Dr. Peter McLarenProfessor McLaren is Distinguished Professor in Critical Studies at the Donna Ford Attallah College of Educational Studies, Chapman University. He is Professor Emeritus at the Graduate School of Education and Information Studies, University of California, Los Angeles. He is the author and editor of nearly 50 books and his writings have been translated into over 25 languages. Five of his books have won the Critic's Choice Award of the American Educational Studies Association. Professor McLaren's book, Life in Schools: An Introduction to Critical Pedagogy in the Foundations of Education (New York: Routledge), has been named one of the 12 most significant writings by foreign authors in the field of educational theory, policy and practice by the Moscow School of Social and Economic Sciences; the list includes Pedagogy of the Oppressed by Paulo Freire and Deschooling Society by Ivan Illich and books by Pierre Bourdieu and Howard Gardner.

The charter for La Fundacion McLaren de Pedagogia Critica was signed at the University of Tijuana in July, 2004 and was later moved to Ensenada, Mexico under the title, Instituto McLaren de Pedagogia Critica y Educacion Popular. Instituto McLaren offers courses, degrees and training in popular education and has been named in Professor McLaren’s honor.

Professor McLaren worked closely with educators in Venezuela to develop programs in critical literacy and critical pedagogy as part of the Bolivarian Revolution initiated by the late President Hugo Chavez.

Professor McLaren is associated with Chapman’s historical commitment to the memory of Paulo Freire, as demonstrated by the university’s Freire archive collection and the only known North American bust of the great Brazilian pedagogical theorist. In 2014, Professor McLaren donated his extensive collection of Latin American revolutionary art to Chapman’s Leatherby Libraries and has also donated his papers and numerous personal artifacts to Chapman’s Paulo Freire Archives. A scholar and activist whose written work and educational activism attempts to reflect the goals and educational practices developed by his mentor, Paulo Freire, Professor McLaren is a frequent international speaker whose work has a global reach.

Professor McLaren is married to Wang Yan (Angie) of Harbin, China.  Both Angie and Peter are devoted Chapman Panther football and basketball fans and Peter still roots for his beloved Toronto Maple Leafs hockey team. A devout Catholic, Professor McLaren is a member of Holy Family Cathedral in Orange, California.  Among his heroes he includes the late Archbishop Oscar Romero of El Salvador, Marxist theorist Raya Dunayevskaya and Brazil’s legendary educator, Paulo Freire.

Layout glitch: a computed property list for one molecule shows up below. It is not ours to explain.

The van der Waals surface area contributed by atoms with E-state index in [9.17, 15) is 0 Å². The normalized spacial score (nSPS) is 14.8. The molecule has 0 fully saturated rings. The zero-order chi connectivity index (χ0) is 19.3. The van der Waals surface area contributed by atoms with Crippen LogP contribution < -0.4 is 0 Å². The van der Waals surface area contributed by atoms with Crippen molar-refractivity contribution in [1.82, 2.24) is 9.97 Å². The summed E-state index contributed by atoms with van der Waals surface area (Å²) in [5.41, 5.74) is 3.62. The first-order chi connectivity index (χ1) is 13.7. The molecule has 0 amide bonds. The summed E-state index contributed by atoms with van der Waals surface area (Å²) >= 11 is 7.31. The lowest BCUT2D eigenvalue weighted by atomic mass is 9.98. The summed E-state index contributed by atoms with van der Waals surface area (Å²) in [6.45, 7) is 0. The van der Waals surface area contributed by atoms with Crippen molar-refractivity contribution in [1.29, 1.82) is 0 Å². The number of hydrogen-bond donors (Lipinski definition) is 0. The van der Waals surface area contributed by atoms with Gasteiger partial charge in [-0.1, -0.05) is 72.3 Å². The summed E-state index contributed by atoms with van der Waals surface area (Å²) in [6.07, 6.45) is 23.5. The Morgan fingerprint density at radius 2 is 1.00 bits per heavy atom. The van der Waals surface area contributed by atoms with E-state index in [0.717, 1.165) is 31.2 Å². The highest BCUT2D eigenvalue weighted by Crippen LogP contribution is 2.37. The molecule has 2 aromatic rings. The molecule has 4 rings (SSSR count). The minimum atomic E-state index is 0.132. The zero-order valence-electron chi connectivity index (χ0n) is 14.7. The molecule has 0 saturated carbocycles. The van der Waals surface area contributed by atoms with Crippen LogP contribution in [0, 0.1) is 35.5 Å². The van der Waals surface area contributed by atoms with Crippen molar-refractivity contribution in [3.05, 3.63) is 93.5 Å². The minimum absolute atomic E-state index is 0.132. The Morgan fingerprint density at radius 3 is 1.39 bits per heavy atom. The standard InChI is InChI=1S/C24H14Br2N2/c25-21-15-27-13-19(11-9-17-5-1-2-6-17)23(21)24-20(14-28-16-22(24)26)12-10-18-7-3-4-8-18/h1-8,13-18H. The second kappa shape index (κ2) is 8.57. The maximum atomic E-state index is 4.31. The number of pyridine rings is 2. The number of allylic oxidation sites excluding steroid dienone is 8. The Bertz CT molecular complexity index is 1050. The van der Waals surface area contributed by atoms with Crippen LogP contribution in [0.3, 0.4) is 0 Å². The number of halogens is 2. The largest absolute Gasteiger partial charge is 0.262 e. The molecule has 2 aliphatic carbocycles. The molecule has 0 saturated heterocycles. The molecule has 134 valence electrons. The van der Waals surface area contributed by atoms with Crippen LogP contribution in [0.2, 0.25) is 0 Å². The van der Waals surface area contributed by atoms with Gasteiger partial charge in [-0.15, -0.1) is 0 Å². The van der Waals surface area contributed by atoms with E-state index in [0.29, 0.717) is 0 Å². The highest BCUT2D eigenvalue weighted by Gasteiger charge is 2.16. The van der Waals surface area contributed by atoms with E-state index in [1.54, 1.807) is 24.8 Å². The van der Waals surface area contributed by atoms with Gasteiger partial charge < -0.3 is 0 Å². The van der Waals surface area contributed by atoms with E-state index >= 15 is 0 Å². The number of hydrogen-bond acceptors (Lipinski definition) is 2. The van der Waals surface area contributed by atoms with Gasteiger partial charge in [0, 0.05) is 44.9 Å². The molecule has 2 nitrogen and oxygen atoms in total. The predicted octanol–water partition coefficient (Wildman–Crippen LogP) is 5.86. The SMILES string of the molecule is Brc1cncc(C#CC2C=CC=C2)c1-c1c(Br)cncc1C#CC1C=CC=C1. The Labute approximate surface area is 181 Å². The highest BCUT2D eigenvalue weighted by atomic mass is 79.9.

March 11, 2021


About Cátedra Paulo Freire

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The Cátedra Paulo Freire at Garrett-Evangelical Theological Seminary is the first cátedra in the United States dedicated to Paulo Freire emphasizing the influence of his theoretical and practical insights to the field of theology and religious studies. Within the context of Garrett-Evangelical, the Cátedra aspires to promote educational events, encourage research activities, and contribute to the enrichment of dialogue among students, faculty, religious leaders, and community members as we imagine collectively what it means to be responsible Christians in today’s contexts, while expanding and deepening our participation in today’s society as public theologians. Moreover, the Cátedra seeks to be a resource for Latinx communities encouraging their engagement and interaction with their realities and contexts as Latinx population in US, and at the same time enhancing their relationships with the Garrett-Evangelical community.


About the Hispanic-Latinx Center

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The Hispanic-Latinx Center was established in 1988 to bring Hispanic-Latinx culture and experience into the life of the seminary. The Center's mission has been to meet the needs of Hispanic-Latinx students, pastors, parishioners, and community leaders in creative, insightful, useful, and organic ways. It also seeks to cultivate a community of friends who have a heart and concern about the realities of Latinx communities across the United States, Latin America, and beyond. Latinx faculty at Garrett-Evangelical have been committed to this cause and have offered specific courses focusing on topics directly relevant to Latinx and/or minoritized racial-ethnic students.